I often find myself questioning the way the church handles single people. Surely there is a better way for the church to relate to those of us who aren’t married. When I looked for a website that offered encouragement for singles recently, I couldn’t find much of anything.

There are a multitude of websites out there to encourage wives and moms, and there are plenty of dating sites I can sign up for, but that’s not the encouragement I was looking for.

I was looking for practical articles on dealing with another roommate moving out and starting the roommate/apartment hunt all over again, where I can find people to hang out with when many of my friends are married and spend time with their spouses, how I can best pay off my student loans on a single income, or how can I define myself as a woman of God when so many Christian women do this by identifying as wife and mother.

Where is the encouragement for single people? My life is so much more than trying to find a spouse!

The church must get over the idea that marriage is the ideal way to follow Christ, and more actively engage single people in their congregations. We have so much to offer.

While what follows may not work for everyone, here are a few practical examples of ways a congregation can encourage and uplift single people.

1. Engage me.

If there’s an intergenerational event at church, invite me along with your family, because chances are I won’t go by myself. Sometimes it gets really tiring having to do everything on your own, so this simple gesture can mean a lot. There’s no cost to you as you’re already going, we can form a friendship, and I can enjoy the company of your family.

If I’m a young adult, chances are my life is somewhat unstable right now, with friends getting married, starting families, buying houses, taking jobs around the world, continuing their education, or anything that might happen as a person tries to find her/his path in life. I’d probably appreciate someone I know I’ll see week after week at church, and maybe even sometimes for dinner, too.

2. If your church organizes wedding showers, seriously consider the impact that blessing only engaged couples has on single people in church.

Assuming I will be married at some point and will have a shower of my own is not a good enough response, because there is no guarantee I will get married. Marriage is no longer a marker of adulthood, so we seriously need to consider how we can bless all young adults who are establishing themselves, especially since many of us are starting out with significant student loans to pay off, and potentially needing to furnish and stock our living spaces, too.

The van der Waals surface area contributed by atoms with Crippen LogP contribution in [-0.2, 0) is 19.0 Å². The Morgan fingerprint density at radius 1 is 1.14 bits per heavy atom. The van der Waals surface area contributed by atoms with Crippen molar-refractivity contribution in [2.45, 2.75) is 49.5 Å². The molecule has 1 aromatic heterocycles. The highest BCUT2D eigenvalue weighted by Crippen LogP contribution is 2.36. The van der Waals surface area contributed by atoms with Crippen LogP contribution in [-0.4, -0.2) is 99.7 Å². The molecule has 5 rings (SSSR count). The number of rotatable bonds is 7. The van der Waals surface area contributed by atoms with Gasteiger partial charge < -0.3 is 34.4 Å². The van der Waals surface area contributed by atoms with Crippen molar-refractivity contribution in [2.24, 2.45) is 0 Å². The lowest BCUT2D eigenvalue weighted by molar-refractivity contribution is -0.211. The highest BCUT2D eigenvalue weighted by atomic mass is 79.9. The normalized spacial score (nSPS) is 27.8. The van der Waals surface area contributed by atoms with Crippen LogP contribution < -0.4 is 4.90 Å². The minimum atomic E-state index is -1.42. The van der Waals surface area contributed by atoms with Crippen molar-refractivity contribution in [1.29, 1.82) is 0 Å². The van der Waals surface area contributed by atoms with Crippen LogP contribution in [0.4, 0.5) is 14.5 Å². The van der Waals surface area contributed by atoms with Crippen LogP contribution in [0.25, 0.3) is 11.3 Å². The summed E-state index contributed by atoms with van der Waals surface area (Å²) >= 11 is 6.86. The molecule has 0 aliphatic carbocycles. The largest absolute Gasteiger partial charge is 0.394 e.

And let’s be honest, it hurts when I’m expected to give a gift at a shower to bless a couple, but because I don’t have a significant other, the not subtle message is that I am not blessed by the church in the same way. There’s also the expense attached to attending showers and weddings, especially in the young adult stage of life. When there are multiple weddings and showers to attend in one summer, your bank account ends up pretty empty.

3. Evaluate your thoughts and take care with the language that you use.

Another frustrating aspect of being single in the church is the pervasive belief that marriage and family is the ideal for followers of Christ. This perhaps isn’t a blatant or even conscious belief, which makes it a bit scarier.

I ask that you think carefully about what you say to me. It is not appropriate to ask why I’m still single, or comment on how it’s such a shame that I’m single. Singleness is not a disease to be cured, or something broken to be fixed.

Find out what I like to do, and talk to me about that. Help me figure out how I can best contribute to the church. Call out gifts you see in me and affirm them!

4. Human touch goes a long way.

Hug me at church when you see me. It is a simple gesture, but when you’re on your own, it’s something you don’t often get. Simple human touch is a powerful way to show you care. Maybe not every person is a hugger, so get to know the person first before you pounce on him/her with a hug, but seriously consider it. It feels nice to have someone physically express their care through touch. It’s a few moments of love and care. Please hug me.

Those are just four simple ways of intentionally involving singles in community that have relatively low cost to congregation members. We do not want singles programs so that we can meet and hang out with each other, because programs like that often translate into an awkward dating service.

Not everyone needs romantic love to be happy, but all humans do need to be loved, so love us! We can learn from you, and you can learn from us.

Amanda Zehr, 26, is the associate pastor at Listowel Mennonite Church in Listowel, Ont.